From the Christmas Stories

Twenty-nine Illustrations of Great Expectations (from the Household Edition)

Many of these small-scale plates contain just two or three figures, having the effect of a television mid-range shot; the plate on page 48 (114 in the Collier edition) contains four figures cleverly balanced and juxtaposed, Joe and Pip right, Miss Havisham and the shadowy Estella immediately behind her, left, to suggest that Estella is Miss Havisham's apprentice in the ghastly "trade" of breaking men's hearts. A pattern in these 28 plates is that, in illustrations containing three figures, one is often the observer, as in "Orlick . . . . Was Very Soon Among the Coal-dust, and in No Hurry To Come Out of It" (p. 53; p. 129 in the Collier edition), in which a small Pip observes the battling giants from the right, or in "'Now This,' Said Mr. Trabb . . . . 'Is a Very Sweet Article" in which Trabb's boy is the observer. Such "group" plates as that on page 77 (Collier edn., p. 187) and that on page 116 (Collier edn., p. 273) tend to be rather cluttered, despite the artist's best attempts at using block groups, costume, gender, and gesture to provide a focus and an organisational principle.

One of the best group plates, the significant scene in which Estella insists Pip take her purse on page 124 (Collier ed., p. 294), involves the foregrounding of the two principals while other figures go about their affairs (we note that one of the porters in the right foreground appears to be observing and overhearing the conversation, exactly as the readers are). The artist has generally avoided single-figure compositions, so that Pip's return home, in the garb of a London "gentleman" on page 129 (Collier edn., p. 309) admirably conveys a sense of the protagonist's sense of dislocation and alienation, a dark pillar against the white plaster walls of the village cottages in the background. The running head "How My Sister's Death Affected Me" underscores the reflective the mood created by the plate.

Title or text illustratedPage Chapter
"Why should I look at him?" returned Estella. -- P. 145. Frontispiece
"And you know what wittles is?" 1 [1?]
The sergeant ran in first 16 5
"Why, here's a J," said Joe,"and a O equal to anythink!" 21 7
She gave a contemptuous toss . . . . and left me 29 8
He said, "Aha! would you?" and began dancing backward and forward 44 11
"Well, Pip, you know, . . . . you yourself see me put 'em in my 'at" 48 13
Orlick . . . . was very soon among the coal-dust, and in no hurry to come out of it 53 15
Then she softly patted my shoulder in a soothing way 60 17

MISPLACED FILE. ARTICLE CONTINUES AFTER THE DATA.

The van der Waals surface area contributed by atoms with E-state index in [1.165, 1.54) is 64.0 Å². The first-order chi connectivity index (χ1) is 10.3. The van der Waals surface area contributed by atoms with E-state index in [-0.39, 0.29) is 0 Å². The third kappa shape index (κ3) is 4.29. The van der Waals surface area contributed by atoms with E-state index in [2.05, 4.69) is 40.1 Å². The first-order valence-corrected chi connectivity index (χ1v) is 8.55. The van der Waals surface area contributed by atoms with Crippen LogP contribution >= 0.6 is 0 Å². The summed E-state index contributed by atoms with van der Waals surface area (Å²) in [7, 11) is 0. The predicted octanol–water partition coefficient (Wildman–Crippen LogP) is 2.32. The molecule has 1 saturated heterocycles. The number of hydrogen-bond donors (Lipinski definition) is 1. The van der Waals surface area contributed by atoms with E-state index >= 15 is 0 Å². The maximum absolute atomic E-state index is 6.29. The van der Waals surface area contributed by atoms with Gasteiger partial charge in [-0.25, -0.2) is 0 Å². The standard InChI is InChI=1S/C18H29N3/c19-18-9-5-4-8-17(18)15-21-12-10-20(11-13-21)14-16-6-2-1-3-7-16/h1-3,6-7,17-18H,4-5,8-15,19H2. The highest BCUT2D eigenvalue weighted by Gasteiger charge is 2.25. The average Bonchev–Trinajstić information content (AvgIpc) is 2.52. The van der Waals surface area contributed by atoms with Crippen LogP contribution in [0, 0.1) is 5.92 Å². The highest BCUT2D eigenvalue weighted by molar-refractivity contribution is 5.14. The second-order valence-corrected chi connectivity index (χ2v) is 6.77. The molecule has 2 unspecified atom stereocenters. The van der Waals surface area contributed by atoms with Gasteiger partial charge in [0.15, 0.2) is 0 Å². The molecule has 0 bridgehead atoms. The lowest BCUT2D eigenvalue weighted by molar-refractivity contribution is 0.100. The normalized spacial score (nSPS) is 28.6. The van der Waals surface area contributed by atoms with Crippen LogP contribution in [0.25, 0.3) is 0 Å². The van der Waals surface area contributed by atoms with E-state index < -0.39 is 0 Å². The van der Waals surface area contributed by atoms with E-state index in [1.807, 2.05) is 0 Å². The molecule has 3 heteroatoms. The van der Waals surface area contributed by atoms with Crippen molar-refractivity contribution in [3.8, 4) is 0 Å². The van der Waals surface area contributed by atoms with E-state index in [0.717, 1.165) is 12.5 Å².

"Now, this," said Mr. Trabb, "is a very sweet article" 72 19
"Say another word--one single word--and Wemmick shall give you your money back" 77 20
"This chap . . . . murdered his master" 92 24
We found the aged heating the poker, with expectant eyes 97 26
"Do you take tea, or coffee, Mr. Gargery?" 104 27
Drawling to his attendants, "Don't know yah, don't know yah!" 116 30
"Oh, you must take the purse!" 124 33
It was fine summer weather again. 129 35
It is of no use," said Biddy. 133 36
"What!" said Estella, "do you reproach me for being cold? You?" 144 38
I rose out of my chair, and stood with my hand upon the back of it, looking wildly at him. 149 39
Gradually I slipped from the chair, and lay on the floor. 15239
"When I says to Compeyson, 'Once out of this court, I'll smash that face o' yourn!'" 164 43
He came back, calling for a light for the cigar in his mouth, which he had forgotten." 16843
I had had to feel my way back among the shipping." 180 47
I entreated her to rise 188 49
"Him That I Speak Of," Said the Landlord. "Mr. Pumblechook." -- 52
"Do you know this?" said he." 200 53
He had spoken his last words 216 56
We sat down on a bench that was near 224 59
Title-page vignette of Pip approaching the lime-kiln in ch. 53-- 53

Running heads for the British Household Edition

The running heads for the pages on which plates are situated in the British Household edition (not found in the Collier edition of 1900) are as follows:

Related Materials

References

Dickens, Charles. Great Expectations. Volume 6 of the Household Edition. London: Chapman and Hall, 1871-1880 [this volume c. 1877]. Note: All material is reproduced courtesy of The Charles Dickens Museum, 48 Doughty Street, London WC1N 2LF.

Dickens, Charles. Great Expectations. New York: Peter Fenelon Collier, 1900. The plates in Collier edition were taken directly from the Household Edition, but were somewhat trimmed left and right to accommodate the slightly reduced width of the pages.


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Last modified 20 September 2005